The main concern, again, was safety regarding my heart while doing this treatment, so I had to get cleared by my cardiologist and the cardiology team at the hospital and we had to talk with the makers of my ICD.  I had my first treatment on Wednesday and my second on Friday.  Everything went well and I get to do the rest of the treatments on an outpatient basis.

I had ECT a little over ten years ago, and it did help me get out of the worst of the slump I was in, although the doctor who administered the treatments then did not take me off of certain meds like he was supposed to.  And the way they are administering the treatments (bilobally rather than bitemporally) results in almost no headache or confusion or memory loss.  Both times, I remember everything right up until I fell asleep from the anesthesia and then waking up in the recovery room.  The first time I had a bad headache and jaw ache, but they adjusted my blocking medication for the second treatment and the only hint of a headache showed up around 7 pm that night.

I hesitantly say that it’s helping.  I’m afraid to jinx it by saying so this early, but my doctor said that some people feel a slight difference after only one treatment.  I’m afraid that if I say it’s working, it will stop working, however irrational that thought is.  But I do know that the fatigue and memory loss I experienced last time I had ECT is not present at all, and that is a blessing.  I haven’t had any arrhythmias during or after the treatment sessions, which is something they were concerned about.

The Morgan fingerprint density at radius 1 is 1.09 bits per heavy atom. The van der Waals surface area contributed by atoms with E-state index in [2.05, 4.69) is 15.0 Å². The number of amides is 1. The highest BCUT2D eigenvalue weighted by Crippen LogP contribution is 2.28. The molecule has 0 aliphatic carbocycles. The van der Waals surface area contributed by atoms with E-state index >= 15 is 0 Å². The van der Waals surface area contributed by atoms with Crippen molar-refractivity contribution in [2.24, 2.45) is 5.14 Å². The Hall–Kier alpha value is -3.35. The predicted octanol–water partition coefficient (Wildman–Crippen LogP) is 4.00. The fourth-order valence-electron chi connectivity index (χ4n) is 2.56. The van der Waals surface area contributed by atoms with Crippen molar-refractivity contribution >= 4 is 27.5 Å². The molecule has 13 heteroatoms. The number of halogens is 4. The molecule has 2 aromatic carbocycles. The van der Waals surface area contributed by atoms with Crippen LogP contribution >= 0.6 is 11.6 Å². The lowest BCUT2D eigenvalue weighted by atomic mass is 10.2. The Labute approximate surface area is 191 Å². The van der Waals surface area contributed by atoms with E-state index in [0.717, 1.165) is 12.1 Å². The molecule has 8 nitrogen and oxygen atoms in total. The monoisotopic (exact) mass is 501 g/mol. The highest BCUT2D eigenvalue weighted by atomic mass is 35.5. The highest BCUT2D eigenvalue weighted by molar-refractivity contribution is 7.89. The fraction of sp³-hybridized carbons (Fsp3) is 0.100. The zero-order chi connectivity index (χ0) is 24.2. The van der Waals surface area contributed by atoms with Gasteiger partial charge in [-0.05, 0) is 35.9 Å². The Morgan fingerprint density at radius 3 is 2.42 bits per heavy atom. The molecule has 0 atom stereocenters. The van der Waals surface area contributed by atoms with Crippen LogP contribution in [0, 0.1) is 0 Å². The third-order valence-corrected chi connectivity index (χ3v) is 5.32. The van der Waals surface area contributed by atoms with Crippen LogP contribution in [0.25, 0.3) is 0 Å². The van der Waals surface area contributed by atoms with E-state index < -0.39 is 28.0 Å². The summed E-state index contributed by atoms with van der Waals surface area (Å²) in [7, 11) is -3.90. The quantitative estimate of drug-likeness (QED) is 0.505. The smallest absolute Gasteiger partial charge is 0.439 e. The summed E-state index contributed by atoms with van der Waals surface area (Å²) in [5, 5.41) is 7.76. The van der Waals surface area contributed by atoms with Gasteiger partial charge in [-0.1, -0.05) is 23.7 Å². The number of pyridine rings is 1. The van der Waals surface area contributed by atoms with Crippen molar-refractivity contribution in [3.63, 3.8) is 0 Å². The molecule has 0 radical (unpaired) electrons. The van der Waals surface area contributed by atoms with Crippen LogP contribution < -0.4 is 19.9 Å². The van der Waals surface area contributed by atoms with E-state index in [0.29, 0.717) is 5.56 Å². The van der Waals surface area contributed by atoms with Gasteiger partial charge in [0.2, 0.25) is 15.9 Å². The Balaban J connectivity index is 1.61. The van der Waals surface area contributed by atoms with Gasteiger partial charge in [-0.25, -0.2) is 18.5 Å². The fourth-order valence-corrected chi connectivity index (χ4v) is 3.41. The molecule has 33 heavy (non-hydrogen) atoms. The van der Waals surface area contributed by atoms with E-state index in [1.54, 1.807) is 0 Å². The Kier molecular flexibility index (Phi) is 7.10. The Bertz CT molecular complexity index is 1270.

It’s nice to be home, with peace and quiet and my cats and the freedom to drink coffee whenever I want!  The unit was a relatively loud one this time, with lots of drama, and when I’m not on my mood stabilizer (it’s a anti-seizure medication so they had to take me off of it for the duration of the treatments), my nerves tend to get raw rather quickly.  I spent a lot of time in my room reading, which is good for the book part of me but not the social part of me.

Being Bipolar sucks.  I hate that this is something I don’t have control over.  At least with the eating disorder, once I made the active choice to recover, recovery was in my control.  I chose to follow my meal plan and I chose to keep my weight up.  These were active choices I made multiple times a day until they became habit again.  But with Bipolar Disorder, I don’t choose to wake up happy or depressed.  Yes, I can choose to “act opposite” to a certain degree, but I cannot command my neurotransmitters to fire correctly and produce all the right chemicals at the right time.  A great deal of that is out of my control.  Even though I was taking my  meds as prescribed and going to work and “doing the right things,” the depression came back.  This is part of having a life-long illness.  I can manage the symptoms as best as I can, but there are going to be times in my life when I will have to make medication changes or, perhaps, have more sessions of ECT.  I don’t like this, but I know there’s no cure for this.